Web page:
Detection and remediation of security vulnerabilities before they reach deployment is critical in a cloud-native world. This makes scanning for vulnerabilities early and often an important part of continuous integration and delivery (CI/CD) processes. The earlier a problem is detected, the fewer downstream issues will occur. The process of checking for vulnerabilities earlier in development is called “shifting left“. In fact, building security into software development also speeds up software delivery and performance. Thanks to shift-left, research from DevOps Research and Assessment (DORA) shows high-performing teams spend 50 percent less time remediating security issues than low-performing teams.
To help companies accomplish a leftward shift in their security, Google Cloud recently launched On-Demand Scanning to general availability. This new feature checks for vulnerabilities both in locally stored container images and images stored within GCP registries. With On-Demand Scanning, vulnerabilities can be surfaced as soon as an image is built, well before the image is pushed to a registry. This early visibility makes it possible to automate decisions and determine whether a container image should be promoted for broad use. Thus, vulnerable images surfaced within a CI pipeline can be fixed before delivery. Additionally, developers can use On-Demand Scanning as part of their local workflows via a simple gcloud command. You can learn more about this and how to build trust in your software delivery pipeline by checking out our recent secure software supply chain event.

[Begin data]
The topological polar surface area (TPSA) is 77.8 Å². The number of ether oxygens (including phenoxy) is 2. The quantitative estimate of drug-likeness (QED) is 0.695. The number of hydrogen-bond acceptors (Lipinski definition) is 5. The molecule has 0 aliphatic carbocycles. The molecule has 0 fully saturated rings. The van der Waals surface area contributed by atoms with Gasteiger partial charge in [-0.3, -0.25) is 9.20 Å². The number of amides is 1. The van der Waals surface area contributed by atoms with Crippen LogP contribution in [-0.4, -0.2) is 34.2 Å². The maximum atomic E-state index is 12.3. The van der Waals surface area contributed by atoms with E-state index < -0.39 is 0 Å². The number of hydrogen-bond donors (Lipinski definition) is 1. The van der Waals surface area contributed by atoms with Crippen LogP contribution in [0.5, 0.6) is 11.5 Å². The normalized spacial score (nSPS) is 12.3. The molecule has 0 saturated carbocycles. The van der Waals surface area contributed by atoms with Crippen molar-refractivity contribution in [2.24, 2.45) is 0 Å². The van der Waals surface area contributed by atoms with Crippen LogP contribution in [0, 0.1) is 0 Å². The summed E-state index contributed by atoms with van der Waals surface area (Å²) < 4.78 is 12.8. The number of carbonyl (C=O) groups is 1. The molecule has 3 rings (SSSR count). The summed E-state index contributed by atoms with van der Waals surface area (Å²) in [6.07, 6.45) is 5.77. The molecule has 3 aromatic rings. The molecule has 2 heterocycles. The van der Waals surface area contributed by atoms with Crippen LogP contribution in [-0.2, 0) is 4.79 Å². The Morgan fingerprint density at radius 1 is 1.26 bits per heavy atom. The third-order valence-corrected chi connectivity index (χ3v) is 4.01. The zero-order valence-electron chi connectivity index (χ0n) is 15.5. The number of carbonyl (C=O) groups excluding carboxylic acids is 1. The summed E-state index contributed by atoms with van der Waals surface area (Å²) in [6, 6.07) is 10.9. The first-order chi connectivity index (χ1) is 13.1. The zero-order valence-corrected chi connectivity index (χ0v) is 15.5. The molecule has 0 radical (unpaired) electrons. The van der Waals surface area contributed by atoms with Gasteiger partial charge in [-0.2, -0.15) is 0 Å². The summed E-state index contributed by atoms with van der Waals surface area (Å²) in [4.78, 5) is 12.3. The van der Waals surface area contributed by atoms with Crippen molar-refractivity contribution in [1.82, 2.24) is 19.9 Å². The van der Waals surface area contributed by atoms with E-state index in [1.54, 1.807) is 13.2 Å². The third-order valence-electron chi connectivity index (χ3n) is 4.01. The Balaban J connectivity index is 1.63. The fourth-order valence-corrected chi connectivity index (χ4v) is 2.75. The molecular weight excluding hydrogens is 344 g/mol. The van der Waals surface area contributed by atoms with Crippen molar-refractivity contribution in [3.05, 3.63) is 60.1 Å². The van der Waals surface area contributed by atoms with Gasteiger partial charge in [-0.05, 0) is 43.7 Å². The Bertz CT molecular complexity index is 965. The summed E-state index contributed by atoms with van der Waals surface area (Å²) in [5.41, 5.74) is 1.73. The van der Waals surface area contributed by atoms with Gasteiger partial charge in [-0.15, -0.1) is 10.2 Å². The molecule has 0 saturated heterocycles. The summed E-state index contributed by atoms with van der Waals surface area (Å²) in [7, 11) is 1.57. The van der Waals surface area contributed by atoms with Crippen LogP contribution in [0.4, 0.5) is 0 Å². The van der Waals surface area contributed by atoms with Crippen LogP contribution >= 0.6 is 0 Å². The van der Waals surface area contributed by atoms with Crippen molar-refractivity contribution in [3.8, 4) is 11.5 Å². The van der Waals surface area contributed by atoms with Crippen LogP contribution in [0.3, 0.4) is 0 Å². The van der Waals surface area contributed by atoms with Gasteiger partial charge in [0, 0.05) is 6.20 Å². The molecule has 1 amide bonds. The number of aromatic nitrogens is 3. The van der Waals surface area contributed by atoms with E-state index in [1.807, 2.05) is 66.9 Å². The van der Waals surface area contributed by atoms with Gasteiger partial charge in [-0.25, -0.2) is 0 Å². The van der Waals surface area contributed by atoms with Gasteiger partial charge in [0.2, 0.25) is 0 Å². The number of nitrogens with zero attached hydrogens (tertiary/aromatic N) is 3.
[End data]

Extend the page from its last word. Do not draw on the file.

Previously, we wrote about the benefits of Google Cloud’s vulnerability scanning in the software supply chain, right from build to deploy. Those key benefits still apply, and are strengthened with the addition of On-Demand Scanning. For instance, you can continue to monitor images stored in Artifact Registry (via automated scanning) in addition to On-Demand Scanning at build time. By using On-Demand Scanning at this earlier stage, vulnerabilities can be detected before an image is stored. This way you can reduce the number of vulnerable images pushed and ensure any newly discovered vulnerabilities are caught well before deployment.
The data sources for vulnerabilities come directly from the industry-standard distros (e.g. Debian, RHEL, Ubuntu) and the National Vulnerabilities Database (NVD). Aggregating these sources allows you to see results that include the CVSS score assigned by NVD, and the severity assigned by the distro. Once you’ve identified a potential vulnerability, you can make decisions based on your own security policies and needs.
Results returned by On-Demand Scanning are formatted to the open-source Grafeas standard, and can be parsed in the same way as vulnerability scanning in Artifact Registry. Thus, any existing tooling that consumes the Grafeas format (including Artifact Registry and Container Registry) can be used with On-Demand Scanning.
To get started today, all you need to do is enable the On-Demand Scanning API and connect it to your container. For guidance, take a look at our quickstart guide to run On-Demand Scanning on any local machine or try the tutorial that describes how to use On-Demand Scanning with Cloud Build.
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